This is a magnificent film, one of Elia Kazan’s finest. Apparently it was his personal favourite Unfortunately, its one weak point is in the casting of Montgomery Clift. Because of this, the film does not equal Kazan’s other masterpieces ON THE WATERFRONT (1954), BABY DOLL (1956), or SPLENDOUR IN THE GRASS (1961) in all of which the casting was perfect, or America America (1963, also known as THE ANATOLIAN SMILE), in which the passion of the young male lead Stathis Giallelis swept all before him in a wave of overwhelming emotion. (I must be one of the few people left who knew Stathis, as he never managed to carve a subsequent career for himself, despite all that Harold Loeb at the Warner Brothers New York office, whom I knew well at that time, did to help him. I never knew why Harold dropped out of films in 1970, having produced SOLDIER BLUE with Cappy Bergen. He died in 2003.) This features what was probably the finest performance given by Lee Remick in her remarkable career, although she had to struggle against the unresponsive Clift, with whom there was no chemistry whatever because he was not only gay but a confirmed masochist (whereas the part called for someone rather different, to say the least). In this film, Clift shows the emotional responsiveness of a rotting log. But Remick is glorious, transcendent in her performance, and she simply acts her way around him, ignoring the fact that he is asleep on the job. The other incredible performance in this film is by the elderly actress Jo van Fleet, in one of her finest roles. Both she and Remick delivered Oscar-level performances, and the direction was of that quality as well. The script by Paul Osborn was excellent despite the challenge of being derived from two separate novels by two different writers. Osborn had worked with Kazan before, having written the screenplay for EAST OF EDEN (1955), another ‘impossible task’ of adaptation. This film is a testament to the pioneer spirit which made America great. It is typified by the old matriarch Jo van Fleet, who refuses to leave the family property on an island in the Tennessee River despite a compulsory purchase by the federal government who have constructed a dam in the 1930s through the much-hated TVA (Tennessee Valley Authority). I remember Tennesseans ranting and foaming at the mouth about the TVA throughout the 1950s and into the 1960s. It was one of Roosevelt’s biggest political power plays, whereby he broke down the rights of the states in favour of creating a dominant federal government which could override any local obstacle at will. This massive centralization of power in Washington used as its pretext the taming of the Tennessee River in order to prevent disastrous floods. But the locals knew what it was really all about. As one character says in this film, 98% of the population of the Tennessee River Valley were without electricity at that time. This was really about creating a situation where power companies could sell them electricity generated by hydroelectric power on their own land which had been seized from them with inadequate compensation, and it was also about the huge sums earned by out-of-state construction companies for constructing the dams, and paid by tax money taken from, amongst others, the inhabitants of Tennessee. In other words, it was about money, corruption, and power, and not about floods at all. In that respect it resembled the Civil War, which was not at all about slavery, as the slavery issue was falsely used as a cloak by the North to cover its commercial motives. (The slaves were all bought and traded by Northerners, who are the ones who made all the money from the disgusting slave trade. Georgia and South Carolina banned the slave trade as early as the 1830s, a quarter of a century before the Civil War. But this is all covered up in the history books of today, in favour of distorted propaganda which suits contemporary political motives.) This film was deeply unpopular with a certain class of Northerners, but welcomed in Tennessee and neighbouring states as something which at least approached a sympathetic treatment of their plight. Lee Remick looks very much like one of those gals, of whom I have seen so many, who lived in the wilds of Appalachia. This is ironic, since she came from Massachusetts. But she has the right haunted look, lean face, and intensely sensuous quality. She does moderately well with her accent, though there are few people in the film who really ‘speak Tennessee’. The film is made on location, and is highly authentic, with the Hiawasee River standing in for the Tennessee River as it was before the dams were built. Most of the filming was in Bradley County. Kazan was no purveyor of Hollywood fantasies, he was always after the true grit. He may well have been America’s greatest film director of all time. The fact that he was so violently hated by the victims of McCarthy should not be allowed to detract from a proper evaluation of his genius and compassion. One of the finest aspects of this film is its warmly sympathetic portrayal of the blacks (called ‘Negroes’ at that time), and especially the character Sam played by Robert Earl Jones. The amusing and devoted friendship between Jones and Jo van Fleet is portrayed with wonderful finesse and subtlety. Ellsworth Fredericks provides beautiful and lyrical cinematography, as he had earlier done for FRIENDLY PERSUASION (1956), greatly adding to the lustrous feel and texture of this tale set in the wilds of the South. The struggle between the forces of ‘progress’ and Jo van Fleet’s desire not to leave the land that her family had lived on for several generations, with her granddaughter Lee Remick being caught in the middle, makes this a truly epic American saga.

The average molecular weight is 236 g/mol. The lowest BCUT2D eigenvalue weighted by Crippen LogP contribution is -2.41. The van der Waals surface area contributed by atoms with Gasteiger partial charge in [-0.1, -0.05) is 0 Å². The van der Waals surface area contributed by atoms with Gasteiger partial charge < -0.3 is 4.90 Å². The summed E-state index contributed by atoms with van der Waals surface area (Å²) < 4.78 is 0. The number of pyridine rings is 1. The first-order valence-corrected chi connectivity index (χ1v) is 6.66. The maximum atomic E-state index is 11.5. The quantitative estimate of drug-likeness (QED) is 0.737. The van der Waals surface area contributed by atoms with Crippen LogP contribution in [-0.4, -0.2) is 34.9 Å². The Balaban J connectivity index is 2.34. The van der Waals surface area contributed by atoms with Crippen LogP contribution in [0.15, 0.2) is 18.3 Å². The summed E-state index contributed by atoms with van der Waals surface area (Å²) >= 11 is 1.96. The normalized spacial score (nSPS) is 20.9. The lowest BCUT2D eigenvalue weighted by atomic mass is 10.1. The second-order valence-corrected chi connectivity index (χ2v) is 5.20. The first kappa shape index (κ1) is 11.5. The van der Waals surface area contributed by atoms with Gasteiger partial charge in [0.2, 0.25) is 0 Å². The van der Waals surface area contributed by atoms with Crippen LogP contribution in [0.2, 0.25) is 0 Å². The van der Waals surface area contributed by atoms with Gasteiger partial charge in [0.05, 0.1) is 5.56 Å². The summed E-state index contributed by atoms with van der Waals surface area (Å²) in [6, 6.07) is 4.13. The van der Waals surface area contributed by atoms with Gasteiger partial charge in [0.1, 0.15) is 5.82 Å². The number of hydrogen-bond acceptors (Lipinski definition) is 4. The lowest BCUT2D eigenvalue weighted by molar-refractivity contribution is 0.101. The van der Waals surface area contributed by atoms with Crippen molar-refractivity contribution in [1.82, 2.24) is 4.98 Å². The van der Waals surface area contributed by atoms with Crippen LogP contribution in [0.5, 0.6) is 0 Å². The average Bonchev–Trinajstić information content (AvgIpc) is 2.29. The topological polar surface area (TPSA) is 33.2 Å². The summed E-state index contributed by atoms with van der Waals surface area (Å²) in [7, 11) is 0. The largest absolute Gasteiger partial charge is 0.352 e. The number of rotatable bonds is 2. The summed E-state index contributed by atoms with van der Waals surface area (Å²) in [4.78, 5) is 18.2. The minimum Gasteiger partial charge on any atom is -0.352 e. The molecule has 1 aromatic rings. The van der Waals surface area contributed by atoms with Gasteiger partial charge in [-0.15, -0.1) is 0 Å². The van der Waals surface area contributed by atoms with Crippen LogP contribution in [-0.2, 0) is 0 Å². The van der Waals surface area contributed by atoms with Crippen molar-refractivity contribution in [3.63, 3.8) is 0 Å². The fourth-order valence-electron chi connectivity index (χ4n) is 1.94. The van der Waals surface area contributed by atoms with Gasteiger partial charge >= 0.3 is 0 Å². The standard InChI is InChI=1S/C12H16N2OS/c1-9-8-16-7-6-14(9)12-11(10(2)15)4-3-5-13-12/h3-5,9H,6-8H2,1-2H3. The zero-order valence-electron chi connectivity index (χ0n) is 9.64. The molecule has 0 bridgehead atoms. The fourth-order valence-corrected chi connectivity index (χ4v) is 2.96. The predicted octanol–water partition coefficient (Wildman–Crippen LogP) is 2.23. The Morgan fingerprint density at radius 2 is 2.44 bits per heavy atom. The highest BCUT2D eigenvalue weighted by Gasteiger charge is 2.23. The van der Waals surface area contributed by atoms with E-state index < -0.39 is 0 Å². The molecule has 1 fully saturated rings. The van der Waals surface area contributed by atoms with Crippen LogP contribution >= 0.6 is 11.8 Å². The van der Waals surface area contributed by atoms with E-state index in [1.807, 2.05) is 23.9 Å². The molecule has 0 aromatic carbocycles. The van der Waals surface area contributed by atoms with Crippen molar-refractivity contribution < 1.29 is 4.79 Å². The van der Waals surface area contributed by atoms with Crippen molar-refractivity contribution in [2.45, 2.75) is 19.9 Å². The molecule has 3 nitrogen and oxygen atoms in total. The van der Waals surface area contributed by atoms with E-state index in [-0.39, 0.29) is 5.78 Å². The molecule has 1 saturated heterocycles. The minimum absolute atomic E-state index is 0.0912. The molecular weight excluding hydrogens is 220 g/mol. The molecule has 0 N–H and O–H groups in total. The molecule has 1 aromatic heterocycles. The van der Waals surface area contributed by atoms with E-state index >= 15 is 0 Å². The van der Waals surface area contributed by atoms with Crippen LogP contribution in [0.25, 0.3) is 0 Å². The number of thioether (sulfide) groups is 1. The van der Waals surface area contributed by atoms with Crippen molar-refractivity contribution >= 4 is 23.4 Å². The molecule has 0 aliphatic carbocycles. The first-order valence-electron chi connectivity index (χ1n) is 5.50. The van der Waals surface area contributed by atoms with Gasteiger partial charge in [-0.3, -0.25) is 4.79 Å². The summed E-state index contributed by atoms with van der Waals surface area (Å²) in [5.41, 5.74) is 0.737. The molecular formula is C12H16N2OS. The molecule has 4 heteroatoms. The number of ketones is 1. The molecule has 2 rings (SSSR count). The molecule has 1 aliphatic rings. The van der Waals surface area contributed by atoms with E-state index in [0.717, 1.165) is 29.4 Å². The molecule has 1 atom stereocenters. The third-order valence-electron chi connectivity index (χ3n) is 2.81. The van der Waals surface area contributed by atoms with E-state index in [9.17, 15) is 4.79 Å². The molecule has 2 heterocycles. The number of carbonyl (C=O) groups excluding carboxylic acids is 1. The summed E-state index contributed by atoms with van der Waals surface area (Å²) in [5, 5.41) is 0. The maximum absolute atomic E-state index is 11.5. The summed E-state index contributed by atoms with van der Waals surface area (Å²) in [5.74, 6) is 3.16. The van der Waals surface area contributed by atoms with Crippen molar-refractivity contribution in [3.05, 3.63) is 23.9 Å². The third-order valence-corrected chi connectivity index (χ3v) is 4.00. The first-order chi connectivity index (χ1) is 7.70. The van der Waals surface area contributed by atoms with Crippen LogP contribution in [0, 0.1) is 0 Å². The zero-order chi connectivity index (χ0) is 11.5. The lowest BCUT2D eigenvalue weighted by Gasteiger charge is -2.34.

Original Language en
Runtime 1 hr 50 min (110 min), 1 hr 52 min (112 min) (Argentina)
Rated Not Rated
Genre Drama, History, Romance
Director Elia Kazan
Writer Paul Osborn, William Bradford Huie, Borden Deal
Actors Montgomery Clift, Lee Remick, Jo Van Fleet
Country United States
Awards 2 wins & 2 nominations
Production Company N/A
Sound Mix Mono (Westrex Recording System), 4-Track Stereo
Aspect Ratio 2.35 : 1
Laboratory DeLuxe, Hollywood (CA), USA (color)
Film Length 3,009.6 m
Negative Format 35 mm
Cinematographic Process CinemaScope (anamorphic)
Printed Film Format 35 mm